View Full Version : Pending Charges: When should the league suspend players?

09-19-2014, 01:42 PM
I know the question of domestic violence has been brought up a lot in forums lately, but given that yet another NFL player has been suspended, it seems there are some questions that should be asked as it seems the NBA will have to deal with this sooner or later.

In my opinion, unless there is overwhelming public evidence demonstrating guilt (such as a surveillance video or confession), I'm off the mind that everybody is 'innocent until proven guilty'.

Jonathan Dwyer's recent charges (and I know nothing about them), may or may not be true, but it seems that without public evidence proving his guilt, a suspension would be unfair until a court decision is made. There may be evidence I don't know about (I haven't been following the case), but should the league wait until the man has had his day in court? And this should apply to all criminal charges.

I anticipate the NBA will have to deal with this before the season is out. I know Chris Andersen was falsely accused of criminal activity and it seems to have impacted his ability to find a team, but the league made no move to suspend him until he had been convicted, which is good since it turns out there were false allegation.

I am not a fan of Jason Kidd because of his abuse conviction, but he at least took ownership over his actions, pleaded guilty, and did was the courts required of him, and the NBA waited until the legalities were settled before a suspension was handed out, much like they do for DUI charges.

Should the league hold off on suspensions until the courts have run their course in cases where there is no public evidence and the accused professes innocence? Or should they copy the NFL and hand out suspensions before hand?

Obviously domestic abuse (be it against a partner or a child) is awful, but we also have due process. Where should the league sit?

09-19-2014, 01:55 PM
After they are convicted

WSU Tony
09-19-2014, 03:08 PM
The league should suspend after the player is convicted. The teams, however, need to decide (as an employer) whether the accused is someone they want in the locker room as well as being associated with the aforementioned team.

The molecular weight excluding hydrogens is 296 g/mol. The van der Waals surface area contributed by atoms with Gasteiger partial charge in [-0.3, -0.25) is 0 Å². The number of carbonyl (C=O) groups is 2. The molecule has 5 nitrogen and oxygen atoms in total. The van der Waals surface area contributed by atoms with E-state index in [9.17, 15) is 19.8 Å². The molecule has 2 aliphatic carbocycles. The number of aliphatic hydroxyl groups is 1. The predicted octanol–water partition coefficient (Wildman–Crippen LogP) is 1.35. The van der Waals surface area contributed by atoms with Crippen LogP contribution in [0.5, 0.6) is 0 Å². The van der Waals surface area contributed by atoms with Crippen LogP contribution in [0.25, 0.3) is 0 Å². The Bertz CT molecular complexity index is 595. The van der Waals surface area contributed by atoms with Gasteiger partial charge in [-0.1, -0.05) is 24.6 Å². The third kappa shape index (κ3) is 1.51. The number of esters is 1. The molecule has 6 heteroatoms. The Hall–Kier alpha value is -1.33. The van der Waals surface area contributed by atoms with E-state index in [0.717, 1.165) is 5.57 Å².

Innocent until proven guilty applies when we talk about someone being sentenced to prison for a crime. Innocent until proven guilty doesn't apply to your employer. Most employers can fire you without reason at any time. At will employment doesn't give two shi ts about the court systems motto of "innocent until proven guilty."

09-19-2014, 03:52 PM
As WSU said, innocent until proven guilty applies to criminal court, private businesses are held to no such standard. Just like "illegal" recordings, a private business can consider them even if a court could not.

Fines and suspensions are not punishments for the crime, that is handled by courts. They are punishments for damaging the image of the league. Ray Rice, for instance, did not get his suspension extended because the crime was suddenly worse, but rather because with the elevator video made the NFL look like enablers.

09-19-2014, 04:03 PM
very complicated question that might cost Goodell his job.

ultimately its hard to take something away without a conviction or explicit evidence

Sorry for using NFL examples but I feel like this is the same in all sports.

Even removing AP and Hardy, they're still getting game checks, so they didn't technically get their "job" taken away.

There's not going to be a happy middle ground, and any suspension you impose that is less than life or indefinite is going to be met with criticism. The mob will call for the head until the head comes off.

If I were the league, I would be firm on suspensions for convictions and leave it to the team & player in the mean time.

The team should deactivate while they collect information & they should absorb the public shock. Commish should stay almost completely out. Sort of like how the NCAA lets teams investigate/self report violations themselves and then drops the hammer on the team when it gets out of control.

The player should be able to begin serving his suspension immediately if he chooses as well, instead of waiting for the case to play out. This would help get rid of the limbo situation if legal proceedings drag on.

Very tough spot for leagues to be in. There's very little they can do. Its just a matter of organized damage control. Then you won't have crazy guys like Keith Olbermann standing on their soap box every night over the same issue.